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Just some Infographic for you guys to digest this lovely green weekend.
Do you think they are ‘worthy’ green stars? Let us know.
Infographic courtesy of www.mnn.com
What is liver?
Liver is located at the right upper abdomen. It is the 2nd largest organ in your body and is
shaped like a football that is flat on one side. It is estimated that liver performs over 500
functions in your body. About 60% of the liver is made up of liver cells called hepatocytes
which absorb nutrients, detoxify and remove harmful substances from the blood.
What is fatty liver?
Non-alcoholic fatty liver disease (NAFLD) is the build up of extra fat in liver cells that is not
caused by alcohol. It is normal for the liver to contain some fat. However, when fat exceeds
10% of the liver weight, the fat cells can damage liver cells. Fatty liver is reversible if detected
at early stage, and it will progress to liver fibrosis and liver cirrhosis.
Stage 1 : Fatty liver or steatosis (> 5% – 10% percent of the liver’s weight is fat).
Stage 2 : Liver fibrosis or Non-Alcoholic Steatohepatitis, NASH (fatty deposit build up in your
liver, causes inflammation and scarring.
Stage 3 : Liver cirrhosis (scarring of the liver — hard scar tissue replaces soft healthy tissue).
Symptoms of fatty liver
Fatty liver often has no symptoms, but when symptoms occur they may include:
What causes fatty liver?
How to detect fatty liver?
- Blood tests show high levels of liver enzymes.
AST (aspartate aminotransferase) or SGOT, can also be elevated in heart and muscle diseases and is not liver specific.
ALT (alanine aminotransferase) or SGPT, is more specific for liver damage.
ALP (alkaline phosphatase) is elevated in many types of liver disease, but also in non-liver related diseases.
GGT (gamma glutamyl transpeptidase) is often elevated in those who use alcohol or other liver-toxic substances to excess.
- Ultrasound of liver
Check your liver health
An eating disorder is an illness that causes serious disturbances to your everyday diet, such as eating extremely small amounts of food or severely overeating. Someone with an eating disorder can appear very thin, healthy weighted or above healthy weight. It frequently appears during the teen years or young adulthood but may also develop during childhood or later in life. Eating disorders can become life-threatening if a person does not receive treatment.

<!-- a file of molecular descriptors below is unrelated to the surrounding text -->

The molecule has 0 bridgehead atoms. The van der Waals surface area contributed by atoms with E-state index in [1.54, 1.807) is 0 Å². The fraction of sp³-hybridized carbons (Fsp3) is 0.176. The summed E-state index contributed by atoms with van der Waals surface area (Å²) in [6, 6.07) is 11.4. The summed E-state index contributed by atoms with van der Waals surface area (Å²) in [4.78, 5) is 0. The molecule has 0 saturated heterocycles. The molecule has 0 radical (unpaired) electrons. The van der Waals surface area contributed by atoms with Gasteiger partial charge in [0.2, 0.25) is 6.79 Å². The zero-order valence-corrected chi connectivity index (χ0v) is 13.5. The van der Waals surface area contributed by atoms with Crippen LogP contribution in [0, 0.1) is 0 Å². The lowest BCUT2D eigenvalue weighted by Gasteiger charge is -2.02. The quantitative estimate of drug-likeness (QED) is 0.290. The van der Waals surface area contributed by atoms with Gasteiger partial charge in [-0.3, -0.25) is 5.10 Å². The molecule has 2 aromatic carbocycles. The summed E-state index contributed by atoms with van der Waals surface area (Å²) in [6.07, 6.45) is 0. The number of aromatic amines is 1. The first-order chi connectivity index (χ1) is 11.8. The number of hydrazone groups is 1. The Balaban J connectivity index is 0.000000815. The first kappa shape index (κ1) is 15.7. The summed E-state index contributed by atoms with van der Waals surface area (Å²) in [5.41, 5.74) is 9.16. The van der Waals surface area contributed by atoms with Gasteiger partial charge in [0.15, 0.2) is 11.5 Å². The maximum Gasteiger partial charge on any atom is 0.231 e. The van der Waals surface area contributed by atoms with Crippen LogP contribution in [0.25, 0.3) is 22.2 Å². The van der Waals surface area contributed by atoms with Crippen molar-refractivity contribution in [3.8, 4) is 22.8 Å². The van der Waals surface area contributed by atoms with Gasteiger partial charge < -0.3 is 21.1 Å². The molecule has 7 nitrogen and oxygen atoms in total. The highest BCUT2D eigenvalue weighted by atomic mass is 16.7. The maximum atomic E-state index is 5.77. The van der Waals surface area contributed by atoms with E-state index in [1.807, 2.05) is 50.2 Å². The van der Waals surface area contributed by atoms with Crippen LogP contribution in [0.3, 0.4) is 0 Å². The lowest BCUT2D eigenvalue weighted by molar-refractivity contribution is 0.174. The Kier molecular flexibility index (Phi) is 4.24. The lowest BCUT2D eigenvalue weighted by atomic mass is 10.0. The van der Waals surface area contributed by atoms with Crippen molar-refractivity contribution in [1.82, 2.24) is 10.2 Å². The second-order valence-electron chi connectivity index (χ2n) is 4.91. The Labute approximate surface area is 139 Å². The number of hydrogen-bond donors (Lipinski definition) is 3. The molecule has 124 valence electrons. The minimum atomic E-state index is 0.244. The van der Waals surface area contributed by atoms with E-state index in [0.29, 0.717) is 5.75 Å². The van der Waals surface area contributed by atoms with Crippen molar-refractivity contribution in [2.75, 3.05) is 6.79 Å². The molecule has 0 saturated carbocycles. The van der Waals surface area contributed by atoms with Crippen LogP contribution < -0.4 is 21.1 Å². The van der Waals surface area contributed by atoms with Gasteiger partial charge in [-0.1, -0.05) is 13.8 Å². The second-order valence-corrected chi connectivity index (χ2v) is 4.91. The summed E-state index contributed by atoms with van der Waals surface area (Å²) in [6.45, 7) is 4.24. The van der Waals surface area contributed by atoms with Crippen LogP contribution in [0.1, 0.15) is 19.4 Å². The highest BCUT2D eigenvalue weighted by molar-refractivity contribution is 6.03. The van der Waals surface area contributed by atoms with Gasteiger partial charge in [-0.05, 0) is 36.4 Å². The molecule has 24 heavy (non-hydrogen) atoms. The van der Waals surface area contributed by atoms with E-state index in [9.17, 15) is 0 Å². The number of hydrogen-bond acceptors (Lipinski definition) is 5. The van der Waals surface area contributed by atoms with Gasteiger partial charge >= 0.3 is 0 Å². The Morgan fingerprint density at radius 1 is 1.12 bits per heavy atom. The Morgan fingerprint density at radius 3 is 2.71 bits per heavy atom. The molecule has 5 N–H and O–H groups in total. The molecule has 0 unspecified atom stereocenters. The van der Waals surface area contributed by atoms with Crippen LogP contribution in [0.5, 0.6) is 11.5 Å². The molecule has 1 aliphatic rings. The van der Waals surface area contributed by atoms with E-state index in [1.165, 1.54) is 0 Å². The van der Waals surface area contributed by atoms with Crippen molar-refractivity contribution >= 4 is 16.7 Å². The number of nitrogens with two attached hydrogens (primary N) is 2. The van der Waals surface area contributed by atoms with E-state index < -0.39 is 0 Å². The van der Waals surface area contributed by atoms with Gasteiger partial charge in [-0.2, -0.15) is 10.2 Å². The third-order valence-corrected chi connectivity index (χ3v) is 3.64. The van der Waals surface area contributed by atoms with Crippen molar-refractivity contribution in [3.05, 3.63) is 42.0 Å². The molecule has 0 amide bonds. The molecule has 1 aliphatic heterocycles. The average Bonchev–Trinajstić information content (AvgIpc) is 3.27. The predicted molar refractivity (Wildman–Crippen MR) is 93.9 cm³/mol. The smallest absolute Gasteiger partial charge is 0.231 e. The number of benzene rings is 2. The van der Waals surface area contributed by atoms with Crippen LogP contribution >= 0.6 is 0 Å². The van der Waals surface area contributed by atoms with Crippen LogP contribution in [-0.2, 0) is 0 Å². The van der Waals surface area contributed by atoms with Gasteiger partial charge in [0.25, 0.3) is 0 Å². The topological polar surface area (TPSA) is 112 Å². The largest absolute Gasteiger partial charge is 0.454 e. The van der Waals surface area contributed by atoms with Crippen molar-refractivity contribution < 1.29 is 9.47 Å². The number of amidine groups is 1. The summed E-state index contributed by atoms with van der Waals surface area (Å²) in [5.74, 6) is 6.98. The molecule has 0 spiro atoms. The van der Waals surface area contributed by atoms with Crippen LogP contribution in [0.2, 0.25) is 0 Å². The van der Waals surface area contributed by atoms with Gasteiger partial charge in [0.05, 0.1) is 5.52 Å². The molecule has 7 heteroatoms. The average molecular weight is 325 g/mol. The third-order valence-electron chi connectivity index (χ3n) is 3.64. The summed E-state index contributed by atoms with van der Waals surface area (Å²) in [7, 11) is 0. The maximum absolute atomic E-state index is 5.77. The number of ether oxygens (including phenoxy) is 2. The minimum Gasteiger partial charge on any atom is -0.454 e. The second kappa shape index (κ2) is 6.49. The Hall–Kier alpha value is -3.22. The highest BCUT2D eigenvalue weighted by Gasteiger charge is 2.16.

Anorexia nervosa is an eating disorder that makes people lose more weight than is considered healthy for their age and height. People with this disorder may have an intense fear of weight gain, even when they are underweight.
Bulimia nervosa is an eating disorder in which a person binges and purges. The person may eat a lot of food at once and then try to get rid of the food by vomiting, using laxatives, or sometimes overexercising.
Anorexia Nervosa vs. Bulimia Nervosa
Prevalence in Malaysia
- In Malaysia, there is no any concrete studies/ systematic research on the prevalence of eating disorders.
- Estimated figure is 1% of the population having anorexia nervosa, 3% having bulimia nervosa.
- For every 10-20 females with eating disorders, there would be one male with similar problem.
- Anorexia nervosa usually occurs in early adolescence, about 14 years old. Bulimia nervosa happens slightly later but still within the young adult population.
Possible Causes and Risk Factors
Teenage girls and young women are more likely than are teenage boys and young men to have eating disorders.
Eating disorders are more common during the teens and early 20s compared with lesser cases at other life stages.
Eating disorders more likely to occur in people who have parents or siblings with history of an eating disorder.
People with depression, obsessive-compulsive disorder, anxiety disorders, and/or had any transitions that cause emotional distress (joined college, new job or a relationship breakup) may have eating disorders.
Eating disorders may occur in people who take up dieting to improve their appearance.
Eating disorders may occur in people whose job/activities favors a slim
Work – athletes, actors, television personalities, dancers, models. Sports –ballerinas, gymnasts, runners and wrestlers.
Peer pressure and media influence may fuel the desire to be thin, particularly among young girls. Western cultural environment often cultivates a desire for thinness.